Wednesday, May 15, 2013

How to ship artwork in a crate

I sold a fairly large oil painting recently and had to ship it half-way across the country. While I had shipped smaller pieces, I was pretty clueless with how I should ship a cradled, larger painting. I got most of my instructions from this website, but it was pretty easy once you know how!

materials:
-Styrofoam pipe insulator
-masonite
-2x2" or 1x3" (I used 2x4" and could easily have gotten away with something smaller)
-bubble wrap and paper to protect the painting's surface
-screws

1. Cut a slit all the way down the pipe insulator. Fit the edge of the painting into it and cut off the extra, making sure to sufficiently cover the corners . You don't want any crushed corners!

2. Protect the surface of the painting with bubble wrap and I put an extra paper on top, just to make sure.

 3. Put the foam insulator over the bubble-wrap, and make sure to get all around the painting, overlapping on the corners. Tape the corners so they stay put.

 4. Next, we're building the crate.  Cut your 2x2" or 1x3" to fit around your insulated painting. The foam will add about 1-2 inches on each side so take that into consideration when you're planning and cutting.  Put screws into the corners, at least 2, 3+ is better for larger pieces, depending on your wood size/thickness.
 Look! All snug! You won't want your painting wiggling around while it's getting jostled in the mail.

5. Once the frame of the crate is done, screw your mastonite right onto the wooden frame. I made a mistake on mine, forgetting to take into consideration the extra height of the pipe insulation (but I did it on the width!). You should screw the masonite down securely every several inches ALL THE WAY AROUND, not just on the top and bottom like mine. Oops. I know better for next time!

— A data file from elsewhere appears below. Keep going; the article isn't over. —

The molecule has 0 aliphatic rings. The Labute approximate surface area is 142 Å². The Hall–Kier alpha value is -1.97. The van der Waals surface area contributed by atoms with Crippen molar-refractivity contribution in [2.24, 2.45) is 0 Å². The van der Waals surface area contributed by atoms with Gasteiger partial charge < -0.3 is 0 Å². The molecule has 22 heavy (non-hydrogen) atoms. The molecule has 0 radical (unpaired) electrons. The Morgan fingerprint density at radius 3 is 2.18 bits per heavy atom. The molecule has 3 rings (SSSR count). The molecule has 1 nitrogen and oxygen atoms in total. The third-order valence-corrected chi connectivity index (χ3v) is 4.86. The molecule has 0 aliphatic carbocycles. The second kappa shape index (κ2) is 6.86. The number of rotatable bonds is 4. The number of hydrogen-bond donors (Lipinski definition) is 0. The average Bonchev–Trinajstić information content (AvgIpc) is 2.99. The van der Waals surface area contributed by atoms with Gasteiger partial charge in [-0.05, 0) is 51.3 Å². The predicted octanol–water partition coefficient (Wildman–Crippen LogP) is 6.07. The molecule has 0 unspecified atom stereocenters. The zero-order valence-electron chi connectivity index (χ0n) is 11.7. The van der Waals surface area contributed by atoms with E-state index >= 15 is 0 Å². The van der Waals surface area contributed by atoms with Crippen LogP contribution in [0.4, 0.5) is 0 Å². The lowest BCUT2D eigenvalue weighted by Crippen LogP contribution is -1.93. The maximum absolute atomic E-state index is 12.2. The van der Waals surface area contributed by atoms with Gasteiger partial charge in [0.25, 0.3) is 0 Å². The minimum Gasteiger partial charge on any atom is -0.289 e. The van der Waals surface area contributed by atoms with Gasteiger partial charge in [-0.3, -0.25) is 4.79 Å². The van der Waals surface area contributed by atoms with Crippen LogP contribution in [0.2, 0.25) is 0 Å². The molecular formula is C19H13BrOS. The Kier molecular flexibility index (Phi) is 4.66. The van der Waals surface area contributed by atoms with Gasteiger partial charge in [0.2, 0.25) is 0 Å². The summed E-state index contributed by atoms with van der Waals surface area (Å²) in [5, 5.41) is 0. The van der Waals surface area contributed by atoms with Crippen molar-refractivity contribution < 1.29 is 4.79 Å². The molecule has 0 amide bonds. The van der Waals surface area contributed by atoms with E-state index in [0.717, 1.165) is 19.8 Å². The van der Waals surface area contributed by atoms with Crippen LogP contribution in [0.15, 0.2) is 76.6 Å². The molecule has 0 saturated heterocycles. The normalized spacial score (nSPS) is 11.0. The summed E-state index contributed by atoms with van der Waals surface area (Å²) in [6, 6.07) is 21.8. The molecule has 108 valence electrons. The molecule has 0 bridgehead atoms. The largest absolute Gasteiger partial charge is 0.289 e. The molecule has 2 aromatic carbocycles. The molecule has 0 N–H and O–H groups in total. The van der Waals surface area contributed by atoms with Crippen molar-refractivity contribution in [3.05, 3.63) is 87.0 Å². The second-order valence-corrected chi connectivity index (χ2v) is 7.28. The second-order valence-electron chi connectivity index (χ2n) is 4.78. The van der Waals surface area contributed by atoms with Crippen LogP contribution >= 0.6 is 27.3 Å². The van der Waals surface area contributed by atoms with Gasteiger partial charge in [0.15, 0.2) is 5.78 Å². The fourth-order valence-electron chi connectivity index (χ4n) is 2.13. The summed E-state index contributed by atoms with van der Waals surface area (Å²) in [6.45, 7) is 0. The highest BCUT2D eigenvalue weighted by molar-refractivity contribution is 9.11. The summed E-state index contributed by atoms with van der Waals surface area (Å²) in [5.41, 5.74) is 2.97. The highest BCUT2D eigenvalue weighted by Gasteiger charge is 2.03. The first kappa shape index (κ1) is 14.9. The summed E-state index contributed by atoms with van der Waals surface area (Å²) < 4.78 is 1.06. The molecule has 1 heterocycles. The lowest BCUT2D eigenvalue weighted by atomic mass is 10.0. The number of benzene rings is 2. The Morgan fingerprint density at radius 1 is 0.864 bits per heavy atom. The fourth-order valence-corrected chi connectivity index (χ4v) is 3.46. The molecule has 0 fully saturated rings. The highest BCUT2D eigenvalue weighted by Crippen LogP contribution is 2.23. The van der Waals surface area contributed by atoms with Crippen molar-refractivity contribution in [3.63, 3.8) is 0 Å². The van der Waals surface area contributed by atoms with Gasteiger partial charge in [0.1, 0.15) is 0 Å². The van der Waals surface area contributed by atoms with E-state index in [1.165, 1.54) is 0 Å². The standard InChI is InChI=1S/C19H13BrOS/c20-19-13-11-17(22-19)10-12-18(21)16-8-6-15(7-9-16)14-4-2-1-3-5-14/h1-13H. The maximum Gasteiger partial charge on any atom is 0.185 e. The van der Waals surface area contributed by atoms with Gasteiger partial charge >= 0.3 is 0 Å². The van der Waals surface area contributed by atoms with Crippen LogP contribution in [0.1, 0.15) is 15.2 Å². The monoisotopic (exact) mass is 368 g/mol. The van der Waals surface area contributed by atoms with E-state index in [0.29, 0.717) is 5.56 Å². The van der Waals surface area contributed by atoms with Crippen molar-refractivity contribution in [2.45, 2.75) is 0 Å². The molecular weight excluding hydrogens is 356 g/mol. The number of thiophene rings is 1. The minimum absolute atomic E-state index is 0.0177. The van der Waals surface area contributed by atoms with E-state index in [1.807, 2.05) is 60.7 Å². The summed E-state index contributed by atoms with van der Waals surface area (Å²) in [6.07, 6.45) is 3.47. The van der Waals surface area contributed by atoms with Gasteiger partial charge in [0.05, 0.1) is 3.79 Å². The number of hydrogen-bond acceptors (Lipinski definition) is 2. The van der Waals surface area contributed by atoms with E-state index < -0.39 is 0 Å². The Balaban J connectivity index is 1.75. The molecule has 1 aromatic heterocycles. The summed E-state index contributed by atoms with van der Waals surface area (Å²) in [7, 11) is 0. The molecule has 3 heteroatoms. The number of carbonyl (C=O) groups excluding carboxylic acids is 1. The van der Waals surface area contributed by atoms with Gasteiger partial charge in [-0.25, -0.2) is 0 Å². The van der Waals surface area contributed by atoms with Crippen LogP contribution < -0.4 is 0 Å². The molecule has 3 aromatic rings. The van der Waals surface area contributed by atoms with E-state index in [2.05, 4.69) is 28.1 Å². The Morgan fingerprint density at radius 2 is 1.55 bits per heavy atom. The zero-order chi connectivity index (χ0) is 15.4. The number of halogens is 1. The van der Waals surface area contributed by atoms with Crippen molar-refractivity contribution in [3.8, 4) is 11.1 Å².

6. The customer bought a few smaller pieces as well, so I included the smaller pieces on paper in the back of the crate, in an envelope.

7. Then I screwed the top of the masonite on and wrote "To open: unscrew all the screws from this side" on the top of the crate, just to make it easier when they get the painting.

 8. All done!
For those of you unfamiliar with shipping this big, my piece was 1'x3', and the crate ended up being (let's hope I can remember...) about 18"x42" and it cost a little more than $50 to ship, including the $1 per $100 insurance.  I shipped through UPS.

Tip: Plan all the extra shipping and packaging costs into your artwork from the beginning so you don't see that big chunk come out of your profit. Good luck!

2 comments:

Pedro Padro said...

It's a good thing that the crate is customized to fit the artwork! A crate is what is needed to ship fragile materials and delicate artwork such as this one, including electronic equipment. Also, you could reuse it the next time you need to ship something or you could simply use it as a storage at home. [Pedro@
PackCrateAndShip.com ]

Renea Luong said...

Packing such precious artwork isn’t easy. You have to make sure that it won’t be damaged while in transit. Another thing, you have to protect and maintain its beauty. Anyway, it seems like you did a good job in packing your artwork. Nice!
Renea Luong @ Legacy

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